Welp, the Dick Tracy-Funky Winkerbean crossover is wrapping up without a single person dying in a hail of bullets, and I for one am pretty disappointed about it. I do like the words of life wisdom that Holly and Dick are trading here, though. Maybe, just maybe, you shouldn’t immediately judge (and subsequently arrest and/or shoot for “resisting arrest”) people just because they look “shady,” you know? Maybe you should instead determine their worth based on their enjoyment of cultural production units that you also enjoy. I’m pretty sure that the main character of High Fidelity has the exact opposite of this revelation at the story’s conclusion, which is evidence that he’s grown less shallow as a person, but, baby steps, I guess.
Apartment 3-G, 1/25/15
Apartment 3-G has meanwhile devolved into a full-on Lu Ann dreamscape? “Tommie, why are you leaving the apartment to go to work, in the morning, as the workday starts?” “I’m going to work. Don’t forget to wake up Margo!” “Gasp! Margo is gone!” [stands in the middle of the hallway, nowhere near a door or anywhere where Margo might be expected to be]
Barney Google and Snuffy Smith, 1/25/15
While details are murky, archaeological evidence seems to indicate that the Polynesian settlers of Easter Island deforested the place after a few centuries there, which meant they were no longer able to build and move the huge moai statues the island is famous for — and, perhaps more importantly, were no longer able to build oceangoing vessels that allowed them to fish, which in turn led to a rapid decline in population. Meanwhile, in Hootin’ Holler, it seems that the residents are setting in motion an ecological catastrophe of their own, unsustainably extracting fuel to power one of the community’s main economic engines (moonshine production) at the long-term expense of environmental resources needed for the other (chicken theft).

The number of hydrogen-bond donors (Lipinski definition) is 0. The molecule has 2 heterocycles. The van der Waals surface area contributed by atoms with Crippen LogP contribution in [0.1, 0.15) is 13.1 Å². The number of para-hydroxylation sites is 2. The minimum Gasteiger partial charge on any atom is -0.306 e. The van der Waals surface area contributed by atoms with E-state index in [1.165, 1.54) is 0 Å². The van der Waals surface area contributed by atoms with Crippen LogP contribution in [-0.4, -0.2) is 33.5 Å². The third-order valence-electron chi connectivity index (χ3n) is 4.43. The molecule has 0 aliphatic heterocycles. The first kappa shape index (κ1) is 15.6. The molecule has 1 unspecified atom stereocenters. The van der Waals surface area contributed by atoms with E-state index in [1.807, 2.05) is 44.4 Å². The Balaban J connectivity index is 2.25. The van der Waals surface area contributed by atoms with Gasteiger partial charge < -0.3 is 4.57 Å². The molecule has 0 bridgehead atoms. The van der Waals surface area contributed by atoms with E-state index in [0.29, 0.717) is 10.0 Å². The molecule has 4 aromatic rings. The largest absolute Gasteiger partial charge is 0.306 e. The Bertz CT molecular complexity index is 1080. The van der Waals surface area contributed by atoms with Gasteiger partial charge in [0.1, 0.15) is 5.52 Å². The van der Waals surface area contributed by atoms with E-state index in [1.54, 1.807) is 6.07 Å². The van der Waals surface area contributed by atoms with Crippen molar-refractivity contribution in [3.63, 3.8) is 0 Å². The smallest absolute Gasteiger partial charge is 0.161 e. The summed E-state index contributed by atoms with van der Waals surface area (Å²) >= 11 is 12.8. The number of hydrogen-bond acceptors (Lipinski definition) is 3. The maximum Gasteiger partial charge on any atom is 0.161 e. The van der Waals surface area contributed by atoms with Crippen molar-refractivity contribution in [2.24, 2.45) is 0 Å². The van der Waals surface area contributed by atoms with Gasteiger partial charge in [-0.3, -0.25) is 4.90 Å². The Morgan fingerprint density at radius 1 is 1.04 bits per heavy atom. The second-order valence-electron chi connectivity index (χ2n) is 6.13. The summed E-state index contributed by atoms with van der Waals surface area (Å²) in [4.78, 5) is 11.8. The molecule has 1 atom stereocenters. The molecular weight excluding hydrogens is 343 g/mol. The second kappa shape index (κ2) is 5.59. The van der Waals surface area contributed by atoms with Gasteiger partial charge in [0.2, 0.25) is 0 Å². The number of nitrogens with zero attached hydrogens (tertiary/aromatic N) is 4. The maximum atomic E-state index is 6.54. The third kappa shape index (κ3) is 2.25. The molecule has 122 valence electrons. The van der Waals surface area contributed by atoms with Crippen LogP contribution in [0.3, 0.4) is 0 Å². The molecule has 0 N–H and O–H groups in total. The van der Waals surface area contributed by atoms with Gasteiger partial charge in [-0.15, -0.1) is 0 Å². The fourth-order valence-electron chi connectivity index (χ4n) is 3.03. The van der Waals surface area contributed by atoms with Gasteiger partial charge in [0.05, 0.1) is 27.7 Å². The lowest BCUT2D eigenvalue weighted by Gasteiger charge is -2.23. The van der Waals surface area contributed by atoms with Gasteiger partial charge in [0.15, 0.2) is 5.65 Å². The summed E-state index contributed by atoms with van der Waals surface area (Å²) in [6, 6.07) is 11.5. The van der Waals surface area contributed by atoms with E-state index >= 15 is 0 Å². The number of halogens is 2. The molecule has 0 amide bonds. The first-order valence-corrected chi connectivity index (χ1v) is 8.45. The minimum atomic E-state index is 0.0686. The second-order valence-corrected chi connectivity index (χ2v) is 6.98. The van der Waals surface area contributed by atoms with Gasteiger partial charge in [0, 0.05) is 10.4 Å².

Panels from Hi and Lois, 1/25/15
Look, just between you and me, I never really cared for Mad Men, but if the show’s booze-soaked popularity had anything to do with the return of wacky retro “Thirsty is a drunk” jokes in Hi and Lois, then it has done good for this world.
Mark Trail, 1/24/15
I guess if you almost drowned after being blown up, and then you came to in some mysterious stranger’s ancestral raccoon-guarded swamp-palace, then “relaxed” might be the emotion you’d feel! I mean, you’d maybe be more relaxed if he said “You’re in a hospital where competent medical professionals will be tending to the injuries resulting from your recent traumatic experience, and also law enforcement officials are investigating this terrible crime,” but waking up in an isolated cabin with someone who doesn’t play by society’s rules about how to to deal with bombs and wounded people is kind of relaxing, I guess.
Mary Worth, 1/24/15
You know, people complain about how the Kids Today won’t stop texting during movies or checking their Twitters or whatever, but for my money the number one problem in theaters is old people who just will not shut up about unexpectedly finding a second chance at love! It’s like, hey, senior citizens, was your romance so intense and heart-warming that Nicholas Sparks wrote about it in a novel that was optioned by Warner Brothers before it even hit a second printing and was eventually made into the movie that we all paid $12 to see? No? Then pipe down, jeez.